So how did the Norse actually feel about homosexuality?  Well, the answer is a bit complex.  In general, they didn’t approve of it, which isn’t much of a surprise.  But like many cultures, they mistakenly equated homosexuality with a lack of masculinity, as if being attracted to men (if you’re a man) somehow makes you behave in a “womanly” manner, and likewise being attracted to women (if you’re a woman) somehow makes you “mannish.”  (Obviously, this attitude is still with us in modern western culture.)

But this is where it got a little weird.

The key to understanding the Norse attitude towards same-sex attraction lies in their concept of “manliness.”  We don’t have much evidence one way or another that the Norse gave much thought to same-sex attraction or other forms of sexual contact besides anal intercourse between two people of the same gender.  But we do know that they were obsessed with manliness.

Men had to behave in a masculine fashion (and conversely, women had to behave in a feminine fashion).  Men who acted effeminitely really upset people and in some cases were put to death.  A similar fate awaited women who wore men’s clothing!  And for a man to be accused of being effeminite was a horrible insult — so horrible that the accuser could be challenged to a duel to the death, if he couldn’t prove his accusation, and the law would not protect him.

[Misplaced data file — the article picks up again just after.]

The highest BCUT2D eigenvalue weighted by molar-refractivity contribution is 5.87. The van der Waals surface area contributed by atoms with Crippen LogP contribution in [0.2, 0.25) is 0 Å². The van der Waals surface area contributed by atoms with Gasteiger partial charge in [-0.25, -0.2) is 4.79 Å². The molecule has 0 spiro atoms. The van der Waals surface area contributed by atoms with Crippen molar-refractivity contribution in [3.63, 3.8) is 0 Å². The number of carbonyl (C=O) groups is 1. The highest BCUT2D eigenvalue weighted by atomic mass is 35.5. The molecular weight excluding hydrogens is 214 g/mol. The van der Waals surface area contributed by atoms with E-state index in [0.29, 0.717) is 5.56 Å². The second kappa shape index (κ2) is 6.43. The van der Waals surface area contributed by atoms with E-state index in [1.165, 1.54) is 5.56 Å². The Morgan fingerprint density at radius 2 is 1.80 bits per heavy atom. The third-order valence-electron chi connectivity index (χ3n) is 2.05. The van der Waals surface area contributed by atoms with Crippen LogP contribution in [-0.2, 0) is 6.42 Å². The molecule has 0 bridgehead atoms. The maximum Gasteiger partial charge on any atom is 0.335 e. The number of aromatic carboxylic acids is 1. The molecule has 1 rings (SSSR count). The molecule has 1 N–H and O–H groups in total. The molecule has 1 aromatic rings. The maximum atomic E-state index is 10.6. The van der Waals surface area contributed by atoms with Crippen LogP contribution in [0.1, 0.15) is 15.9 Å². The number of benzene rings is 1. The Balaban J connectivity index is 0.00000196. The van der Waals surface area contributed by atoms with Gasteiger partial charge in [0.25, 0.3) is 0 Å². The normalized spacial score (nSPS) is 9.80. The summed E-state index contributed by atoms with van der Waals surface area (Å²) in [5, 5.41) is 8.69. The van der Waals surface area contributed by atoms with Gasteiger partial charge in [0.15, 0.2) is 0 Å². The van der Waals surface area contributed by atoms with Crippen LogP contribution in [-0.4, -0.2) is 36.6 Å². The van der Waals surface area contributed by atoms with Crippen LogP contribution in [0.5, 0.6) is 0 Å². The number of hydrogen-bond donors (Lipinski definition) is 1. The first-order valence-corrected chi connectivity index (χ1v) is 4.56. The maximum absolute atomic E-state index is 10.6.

Two of the words commonly used to describe “effeminite” men in the Sagas are ergi (a noun) and argr (the adjectival form of ergi).  The definition of these words is uncertain, because they are used in so many contexts.  In general, it appeared to refer to a man allowing himself to be used sexually by another man.  (In other words, a man who took the passive role in anal intercourse.)  We might translate ergi as “effeminacy” and argr as “effeminate.”

But there were other usages that suggested somewhat different meanings.  For instance, when used to describe a woman, it meant that she was lecherous or immodest — in other words, too masculine.  It was also said that old age made a man argr and the god, Oðinn, was said to become argr after practicing seiðr.  (Technically, the phrasing was that the practice of seiðr was accompanied by a great degree of ergi.)  However, I seriously doubt that this meant old men suddenly turned gay or Oðinn became effeminite after performing trance magic.